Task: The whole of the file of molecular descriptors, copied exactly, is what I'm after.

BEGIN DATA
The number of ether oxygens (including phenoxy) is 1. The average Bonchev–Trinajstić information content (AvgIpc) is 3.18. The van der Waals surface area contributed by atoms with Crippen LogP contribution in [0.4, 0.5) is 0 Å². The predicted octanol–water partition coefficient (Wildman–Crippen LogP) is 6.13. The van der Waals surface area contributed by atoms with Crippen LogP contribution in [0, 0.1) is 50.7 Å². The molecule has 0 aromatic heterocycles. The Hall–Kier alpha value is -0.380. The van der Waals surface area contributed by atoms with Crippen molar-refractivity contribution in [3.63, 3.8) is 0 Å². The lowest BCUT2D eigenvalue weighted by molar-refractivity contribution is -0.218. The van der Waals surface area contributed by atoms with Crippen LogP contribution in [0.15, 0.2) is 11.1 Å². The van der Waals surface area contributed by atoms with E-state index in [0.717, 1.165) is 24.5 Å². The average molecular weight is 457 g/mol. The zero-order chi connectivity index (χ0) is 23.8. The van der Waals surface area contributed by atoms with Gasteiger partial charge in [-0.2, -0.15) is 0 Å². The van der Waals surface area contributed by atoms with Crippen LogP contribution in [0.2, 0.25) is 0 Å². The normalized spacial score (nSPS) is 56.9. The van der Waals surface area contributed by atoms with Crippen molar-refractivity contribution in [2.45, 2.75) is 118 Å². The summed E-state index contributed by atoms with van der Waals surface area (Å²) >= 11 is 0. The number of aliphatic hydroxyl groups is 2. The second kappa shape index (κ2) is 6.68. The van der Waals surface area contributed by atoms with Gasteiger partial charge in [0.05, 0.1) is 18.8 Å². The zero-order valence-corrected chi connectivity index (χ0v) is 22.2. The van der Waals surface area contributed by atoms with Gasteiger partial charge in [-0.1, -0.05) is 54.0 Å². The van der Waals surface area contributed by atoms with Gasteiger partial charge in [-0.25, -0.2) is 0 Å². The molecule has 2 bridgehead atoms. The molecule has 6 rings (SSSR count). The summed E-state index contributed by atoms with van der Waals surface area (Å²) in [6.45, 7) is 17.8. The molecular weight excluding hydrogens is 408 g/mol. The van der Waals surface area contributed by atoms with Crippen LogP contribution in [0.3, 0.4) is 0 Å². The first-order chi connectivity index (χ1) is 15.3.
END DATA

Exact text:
The number of ether oxygens (including phenoxy) is 1. The average Bonchev–Trinajstić information content (AvgIpc) is 3.18. The van der Waals surface area contributed by atoms with Crippen LogP contribution in [0.4, 0.5) is 0 Å². The predicted octanol–water partition coefficient (Wildman–Crippen LogP) is 6.13. The van der Waals surface area contributed by atoms with Crippen LogP contribution in [0, 0.1) is 50.7 Å². The molecule has 0 aromatic heterocycles. The Hall–Kier alpha value is -0.380. The van der Waals surface area contributed by atoms with Crippen molar-refractivity contribution in [3.63, 3.8) is 0 Å². The lowest BCUT2D eigenvalue weighted by molar-refractivity contribution is -0.218. The van der Waals surface area contributed by atoms with Crippen LogP contribution in [0.15, 0.2) is 11.1 Å². The van der Waals surface area contributed by atoms with E-state index in [0.717, 1.165) is 24.5 Å². The average molecular weight is 457 g/mol. The zero-order chi connectivity index (χ0) is 23.8. The van der Waals surface area contributed by atoms with Gasteiger partial charge in [-0.2, -0.15) is 0 Å². The van der Waals surface area contributed by atoms with Crippen LogP contribution in [0.2, 0.25) is 0 Å². The normalized spacial score (nSPS) is 56.9. The van der Waals surface area contributed by atoms with Crippen molar-refractivity contribution in [2.45, 2.75) is 118 Å². The summed E-state index contributed by atoms with van der Waals surface area (Å²) >= 11 is 0. The number of aliphatic hydroxyl groups is 2. The second kappa shape index (κ2) is 6.68. The van der Waals surface area contributed by atoms with Gasteiger partial charge in [0.05, 0.1) is 18.8 Å². The zero-order valence-corrected chi connectivity index (χ0v) is 22.2. The van der Waals surface area contributed by atoms with Gasteiger partial charge in [-0.1, -0.05) is 54.0 Å². The van der Waals surface area contributed by atoms with Gasteiger partial charge in [-0.25, -0.2) is 0 Å². The molecule has 2 bridgehead atoms. The molecule has 6 rings (SSSR count). The summed E-state index contributed by atoms with van der Waals surface area (Å²) in [6.45, 7) is 17.8. The molecular weight excluding hydrogens is 408 g/mol. The van der Waals surface area contributed by atoms with Crippen LogP contribution in [0.3, 0.4) is 0 Å². The first-order chi connectivity index (χ1) is 15.3.